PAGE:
Pension trade bodies have published a long-awaited code of conduct on disclosing workplace scheme charges to apply across schemes, providers and advisers.
The National Association of Pension Funds (NAPF), Association of British Insurers (ABI), the Investment Management Association (IMA) and Society of Pensions Consultants (SPC) have published the code, which they claim will promote transparency and increase confidence in the sector.
The code requires that:
- All charges are clearly and accurately stated in writing
- Employers receive a standard template summarising the pension charges levied and the corresponding services
- Employers are about able to see examples of how different levels of charges and charging structures could affect the pension pots of their employees
Advisers will be required to complete a summary of charges document when they have selected an auto-enrolment scheme and discuss the document with the employer.
The total effect of pension charges on a member's pot will be shown using a web tool currently being developed.
The code will come into effect as a best practice guide on 1 January 2013. A second stage starts in April, after the launch of a dedicated web tool, at which point all the provisions of the code will apply.
ABI director of life savings and protection Steve Gay (pictured) said: 'Pension charges have reduced dramatically in recent years but we need to ensure that information is freely available to employers in a format that is concise and meaningful, and helps them to make the right decisions.'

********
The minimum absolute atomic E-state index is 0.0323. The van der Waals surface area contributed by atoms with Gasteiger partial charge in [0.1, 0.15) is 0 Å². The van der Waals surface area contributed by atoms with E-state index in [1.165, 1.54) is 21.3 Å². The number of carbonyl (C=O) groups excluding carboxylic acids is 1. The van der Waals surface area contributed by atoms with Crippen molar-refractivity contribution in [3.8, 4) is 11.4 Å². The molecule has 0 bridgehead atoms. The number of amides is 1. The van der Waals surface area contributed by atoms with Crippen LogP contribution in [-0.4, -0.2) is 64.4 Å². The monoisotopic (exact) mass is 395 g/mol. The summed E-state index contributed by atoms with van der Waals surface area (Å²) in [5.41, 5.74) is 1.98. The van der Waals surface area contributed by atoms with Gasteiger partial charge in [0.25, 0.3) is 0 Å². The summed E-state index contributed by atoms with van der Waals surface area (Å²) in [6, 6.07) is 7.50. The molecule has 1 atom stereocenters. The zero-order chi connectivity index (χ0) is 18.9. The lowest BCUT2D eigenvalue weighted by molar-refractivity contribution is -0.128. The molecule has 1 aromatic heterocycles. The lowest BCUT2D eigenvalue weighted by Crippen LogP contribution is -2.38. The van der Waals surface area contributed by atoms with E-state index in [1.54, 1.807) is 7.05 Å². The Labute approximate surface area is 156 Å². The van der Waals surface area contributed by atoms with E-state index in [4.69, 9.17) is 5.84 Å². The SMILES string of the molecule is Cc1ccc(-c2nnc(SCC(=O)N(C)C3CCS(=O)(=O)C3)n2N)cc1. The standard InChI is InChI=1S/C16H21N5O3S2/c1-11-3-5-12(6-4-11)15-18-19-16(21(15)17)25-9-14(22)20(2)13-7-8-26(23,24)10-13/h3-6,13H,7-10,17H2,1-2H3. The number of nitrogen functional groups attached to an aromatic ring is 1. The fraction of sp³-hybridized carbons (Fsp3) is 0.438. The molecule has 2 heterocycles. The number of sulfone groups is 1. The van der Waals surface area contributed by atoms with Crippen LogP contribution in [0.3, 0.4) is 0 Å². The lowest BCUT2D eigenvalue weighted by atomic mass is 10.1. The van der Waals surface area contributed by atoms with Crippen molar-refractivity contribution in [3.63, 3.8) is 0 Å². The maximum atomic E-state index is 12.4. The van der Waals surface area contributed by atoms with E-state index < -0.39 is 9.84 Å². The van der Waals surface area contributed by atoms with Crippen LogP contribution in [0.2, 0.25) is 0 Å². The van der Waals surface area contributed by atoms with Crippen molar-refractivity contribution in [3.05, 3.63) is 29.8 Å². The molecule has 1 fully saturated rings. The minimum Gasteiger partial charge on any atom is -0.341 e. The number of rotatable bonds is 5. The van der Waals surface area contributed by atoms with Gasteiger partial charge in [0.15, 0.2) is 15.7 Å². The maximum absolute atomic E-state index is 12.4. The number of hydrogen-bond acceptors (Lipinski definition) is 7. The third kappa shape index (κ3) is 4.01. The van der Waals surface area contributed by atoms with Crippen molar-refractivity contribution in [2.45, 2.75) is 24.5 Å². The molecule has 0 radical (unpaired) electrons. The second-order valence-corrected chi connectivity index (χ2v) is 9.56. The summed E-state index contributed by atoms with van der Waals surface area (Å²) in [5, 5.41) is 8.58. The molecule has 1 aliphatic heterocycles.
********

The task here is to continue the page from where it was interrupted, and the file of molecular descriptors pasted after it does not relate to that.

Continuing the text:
Joanne Segars, chief executive of the NAPF, said: ‘Employers need to be able to see more clearly what is being charged and why. They will then be more likely to pick the best pension for their staff. The code sets out a template for explaining charges that will make it easier to compare the cost of pension A with pension B.’
Tom McPhail, head of pensions research at Hargreaves Lansdown, said the code excluded portfolio transaction costs and stopped short of introducing a single ‘APR-type’ number summarising costs. However he said it was still a ‘credible attempt’ to balance transparency while protecting the value of support services.
Jonathan Lipkin, associate director of pensions and research at the IMA, said: ‘This is the beginning of the road. Much more has to be done to ensure that scheme members themselves feel greater confidence in DC schemes, whether trust-based or contract-based. This means an emphasis on overall governance as much as disclosure.’